DALLAS, TX.- Heritage Auctions
celebrates Asian Art Week in New York with a special preview at its Park Avenue galleries.
From a rare screen inlaid with porcelain plaques by a Chinese porcelain painting master to a remarkable Tibetan figure of a Buddhist goddess and a collection of vibrant Japanese woodblock prints, the offerings in Heritage Auctions' March 22 Fine & Decorative Asian Art Signature« Auction include a plethora of special items spanning a variety of genres.
Leading the event is a Tibetan gilt and polychromed copper alloy figure of U??´?avijayń (estimate: $100,000-$150,000). Part of a private Southern California collection, the 18th-century figure of the Buddhist deity remains in near-perfect condition and is believed to be made in Beijing, likely for important temples in the Chinese capital city.
"Usually this type of figure doesn't have a wrathful face, but this one does," says Clementine Chen, Heritage Auctions' Senior Consignment Director of Asian Art. "Typically this figure shows compassion, so this one is rare. The fact that it is Chinese-made also makes it special."
The figure is among the auction highlights that will be on view during Asia Week New York.
"We have put together a high-quality event featuring signature pieces from multiple categories, including works from some noteworthy private collections," Chen says, "and we're thrilled to be showcasing highlights from the auction during this special week dedicated to Asian Art."
Before the live auction in Dallas on March 22, auction highlights can be previewed March 16-21 at Heritage's New York gallery at 445 Park Ave.
Among other highlights on view in New York are a pair of large Chinese imperial lanterns (estimate: $50,000-$70,000), which hail from a private New York collection and are crafted from delicately carved zitan, one of the most expensive wood types in Chinese works of art and usually reserved for imperial families and high-ranking officials.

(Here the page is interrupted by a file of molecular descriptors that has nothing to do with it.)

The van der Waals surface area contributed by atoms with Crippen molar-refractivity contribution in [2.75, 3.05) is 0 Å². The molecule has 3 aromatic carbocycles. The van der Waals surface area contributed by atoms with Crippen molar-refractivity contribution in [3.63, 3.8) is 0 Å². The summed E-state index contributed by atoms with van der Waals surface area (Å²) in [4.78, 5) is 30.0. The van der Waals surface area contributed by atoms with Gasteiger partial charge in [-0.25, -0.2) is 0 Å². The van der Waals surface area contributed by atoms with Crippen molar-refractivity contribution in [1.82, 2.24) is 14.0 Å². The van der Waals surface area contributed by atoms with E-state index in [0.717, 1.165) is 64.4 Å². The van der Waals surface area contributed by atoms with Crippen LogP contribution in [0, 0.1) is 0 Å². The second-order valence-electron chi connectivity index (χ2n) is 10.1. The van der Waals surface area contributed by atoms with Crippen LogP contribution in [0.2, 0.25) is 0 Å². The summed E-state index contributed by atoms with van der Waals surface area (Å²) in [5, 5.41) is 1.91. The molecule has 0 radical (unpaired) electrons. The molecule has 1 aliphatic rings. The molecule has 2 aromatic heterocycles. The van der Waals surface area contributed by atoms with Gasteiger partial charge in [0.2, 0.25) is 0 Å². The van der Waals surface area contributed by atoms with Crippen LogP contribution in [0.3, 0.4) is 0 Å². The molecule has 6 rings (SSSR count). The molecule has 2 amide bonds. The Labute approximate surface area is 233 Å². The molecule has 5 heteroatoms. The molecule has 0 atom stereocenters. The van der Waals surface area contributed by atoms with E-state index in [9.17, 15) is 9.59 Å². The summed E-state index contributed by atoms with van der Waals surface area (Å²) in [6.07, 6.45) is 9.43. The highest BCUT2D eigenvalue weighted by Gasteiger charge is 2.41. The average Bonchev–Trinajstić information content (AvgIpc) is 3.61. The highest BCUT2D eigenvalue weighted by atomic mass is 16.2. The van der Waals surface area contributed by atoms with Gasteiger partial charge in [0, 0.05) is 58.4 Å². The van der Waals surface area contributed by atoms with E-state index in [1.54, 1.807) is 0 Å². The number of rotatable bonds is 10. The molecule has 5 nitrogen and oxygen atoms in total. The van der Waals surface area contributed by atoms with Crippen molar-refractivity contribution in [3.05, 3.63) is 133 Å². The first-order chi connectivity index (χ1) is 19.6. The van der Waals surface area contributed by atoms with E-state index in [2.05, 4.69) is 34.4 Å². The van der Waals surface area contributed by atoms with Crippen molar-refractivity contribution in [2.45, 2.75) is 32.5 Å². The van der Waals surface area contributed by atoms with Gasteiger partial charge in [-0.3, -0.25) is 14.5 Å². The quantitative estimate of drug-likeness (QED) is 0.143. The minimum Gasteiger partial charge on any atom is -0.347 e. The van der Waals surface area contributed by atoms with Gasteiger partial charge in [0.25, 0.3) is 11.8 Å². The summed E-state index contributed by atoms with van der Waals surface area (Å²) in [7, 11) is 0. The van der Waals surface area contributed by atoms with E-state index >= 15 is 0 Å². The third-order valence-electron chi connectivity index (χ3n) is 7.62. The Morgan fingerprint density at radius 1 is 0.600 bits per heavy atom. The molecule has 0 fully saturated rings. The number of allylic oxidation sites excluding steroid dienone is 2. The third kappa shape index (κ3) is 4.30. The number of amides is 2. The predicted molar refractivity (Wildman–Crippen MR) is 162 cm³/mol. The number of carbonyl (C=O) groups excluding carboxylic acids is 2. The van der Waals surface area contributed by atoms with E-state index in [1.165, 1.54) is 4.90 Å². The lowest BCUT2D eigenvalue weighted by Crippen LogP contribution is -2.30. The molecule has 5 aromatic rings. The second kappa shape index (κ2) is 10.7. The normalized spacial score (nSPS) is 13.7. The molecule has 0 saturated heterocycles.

Another exceptional piece in the auction is a Chinese six-panel screen inlaid with painted porcelain plaques by Cheng Men (estimate $30,000-$50,000). The 19th-century piece, by one of the most important porcelain painters of the late Qing dynasty, comes from a private Seattle collection and is composed of six panels, each with five plaques, many of them signed by the artist.
"It's unusual to see so many pieces by Cheng Men all together," Chen says. "And other than one piece, which has been replaced by a plaque painted in a similar style by another famous artist, Ren Huanzhang, this is a complete set 30 plaques in total, 29 by Cheng Men."
The auction also features many wonderful works on paper, including Beauty with Peach and Calligraphy (estimate: $8,000-$12,000) by Fan Zeng, one of China's most important living painters. The two works, which were a birthday gift from the artist to the consignor, feature a woman presenting shou tao, or peaches of immortality, on one panel, alongside a panel of calligraphy offering wishes of longevity in life.
Hailing from the same consignor's collection is another ink and color on paper: Sunflowers (estimate: $6,000-$8,000) by Chinese artist Zhao Shao'ang, one of the leading artists of the Lingnan School of painting.
The event also offers a collection of beautiful Japanese woodblock prints by artists Yoshida Hiroshi, Hasui Kawase and Paul Jacoulet (various estimates: $700-$3,000).